I’m coming up on my first year with RedMonk, which will also mark my first year as an analyst and my first year in the tech industry. Needless to say, it’s been a firehose. While I’ve made a lot of progress coming up to speed, I am constantly awed by the insights of people around me who are working with a deeper knowledge base and more historical context.
I’ve been making an explicit effort to learn more about where we’ve been as an industry. My new approach to these tech history lessons is inspired by Bryan Cantrill’s amazing Monktoberfest talk Oral Tradition in Software Engineering; rather than simply learning via research, I am tapping RedMonk’s network of awesome people to talk more about their areas of expertise. In an effort to make these lessons a bit more scalable than a 1:1 discussion (and to justify these dinners on my expense reports), I’m documenting the conversations and sharing what I learn along the way.
A few disclaimers before we start:
– This is not intended to be a comprehensive history; this is a recap of a discussion.
– I’m not asserting this knowledge exists exclusively as an oral history. I have linked to additional resources for those that want to learn more.
– By virtue of the fact that this stems from a Q&A session with me, this content is aimed towards people who are newer to the industry (or people who want to reminisce.)
We at RedMonk are fortunate to know some really talented individuals. The first of these individuals to kindly volunteer to share their knowledge is Joe Hildebrand. Joe is currently a Director of Engineering at Mozilla, and prior to that he was a Distinguished Engineer at Cisco and the CTO of Jabber. Outside of work, Joe helps various open source projects and committees make the internet a better and more secure place. Joe is also a long-time personal friend and a standup individual.
In the olden days (aka the early 1990s) the internet was a very different place. At the time browsers were relatively simple, and websites had to be correspondingly simple to work. Websites were mostly textual without fonts, and images in any form were a big deal. In this text-driven world, it was not clear why a developer cared about using HTML over Gopher or WAIS. Images changed that, and the Mosaic browser in particular was instrumental in shaping how images were used in HTML.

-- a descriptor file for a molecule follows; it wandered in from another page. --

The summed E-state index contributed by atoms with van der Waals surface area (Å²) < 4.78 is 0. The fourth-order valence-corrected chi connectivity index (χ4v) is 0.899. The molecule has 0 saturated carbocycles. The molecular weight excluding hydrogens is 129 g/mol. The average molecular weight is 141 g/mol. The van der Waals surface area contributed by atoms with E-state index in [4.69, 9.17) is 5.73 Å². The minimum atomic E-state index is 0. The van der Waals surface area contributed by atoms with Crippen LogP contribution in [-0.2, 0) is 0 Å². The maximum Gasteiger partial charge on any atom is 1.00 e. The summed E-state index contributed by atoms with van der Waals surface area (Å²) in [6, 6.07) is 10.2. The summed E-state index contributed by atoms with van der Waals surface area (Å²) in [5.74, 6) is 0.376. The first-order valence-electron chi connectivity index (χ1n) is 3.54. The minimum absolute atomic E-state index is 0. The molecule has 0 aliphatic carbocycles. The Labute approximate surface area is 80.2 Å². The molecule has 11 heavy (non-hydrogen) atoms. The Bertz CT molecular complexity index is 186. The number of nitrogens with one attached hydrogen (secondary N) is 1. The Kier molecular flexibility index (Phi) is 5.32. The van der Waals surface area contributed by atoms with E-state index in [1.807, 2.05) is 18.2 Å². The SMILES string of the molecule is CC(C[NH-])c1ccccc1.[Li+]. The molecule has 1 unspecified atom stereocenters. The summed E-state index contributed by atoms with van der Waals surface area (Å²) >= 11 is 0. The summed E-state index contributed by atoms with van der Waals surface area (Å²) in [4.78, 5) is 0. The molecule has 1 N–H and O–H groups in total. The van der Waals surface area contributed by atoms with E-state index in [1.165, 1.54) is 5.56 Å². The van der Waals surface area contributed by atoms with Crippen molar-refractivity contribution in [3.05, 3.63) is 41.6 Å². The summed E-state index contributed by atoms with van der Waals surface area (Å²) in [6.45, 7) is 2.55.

Aside for a quick Mosaic history: the Mosaic browser was developed in 1993 at the University of Illinois Urbana-Champaign, and several of its original developers (Marc Andreessen among them) then developed a competitive browser at Netscape. The browser was ultimately open sourced under the name Mozilla before Netscape was acquired by AOL in 1998.
- Node.js is surprisingly single-threaded for a server-side programming environment. People had previously assumed you needed all your CPU cores running threads at the same time to be fast, but to do that requires “a shocking amount of skill and adds a lot of complexity. Debugging those programs is a nightmare.” Node.js simplifies this by having one process running through one core.
- Node.js is event-driven. (Confession: this is one of the phrases I encounter frequently but didn’t really understand until Joe explained it to me. If you are also in that boat, here you go.)
Example: I want to do something at 6:05, but I don’t have a watch so I need to rely on Joe to let me know the time. One possible approach is for me to ask Joe for the time. I then have to pause what I’m doing to wait for Joe to answer me, and we have to repeat the process until it’s 6:05. The other way I can do this is to say, “Joe, please tell me when it’s 6:05.” Joe and I then have the bandwidth to do whatever we want until Joe lets me know it’s 6:05.
In this example, the second method would be considered ‘event-driven’ where the event in this case is that the time changes 6:05. This event-driven method of asking for the time improves our collective resource utilization.
More Generally: Why Write a New Programming Language?
This discussion led to a more abstract conversation about why developers choose to write a new programming language in the first place. According to Joe, here are some typical reasons developers choose to write a programming language. (Note these are not ranked in any particular order, and he does not consider this to be comprehensive.)
- license compatibility
- performance reasons (i.e. the problem they’re solving doesn’t map well to the existing language)
- different preferences for aesthetics and syntax
- trying to change the learning curve (i.e. want people to learn something more quickly by improving the syntax)
- writing something that is easier to secure
- the human tendency where people don’t like one piece of a thing, but instead of making that individual piece better they decide to completely re-write a new thing
- the language’s standard library is not good enough (“This is a stupid reason, but it happens.”)
Many thanks to Joe for helping get this series off the ground. I learned so much from our conversation, and I really appreciate you sharing your time and wisdom!
Recruiting future interview subjects: If you ever want to grab a drink/coffee/lunch (my treat) and share the story behind something you’re interested in, hit me up. So far 100%* of these conversations have been a lot of fun, and I would love to chat with you!
* I’m admittedly working with a problematically small sample size, but I fully expect the results to hold as we scale.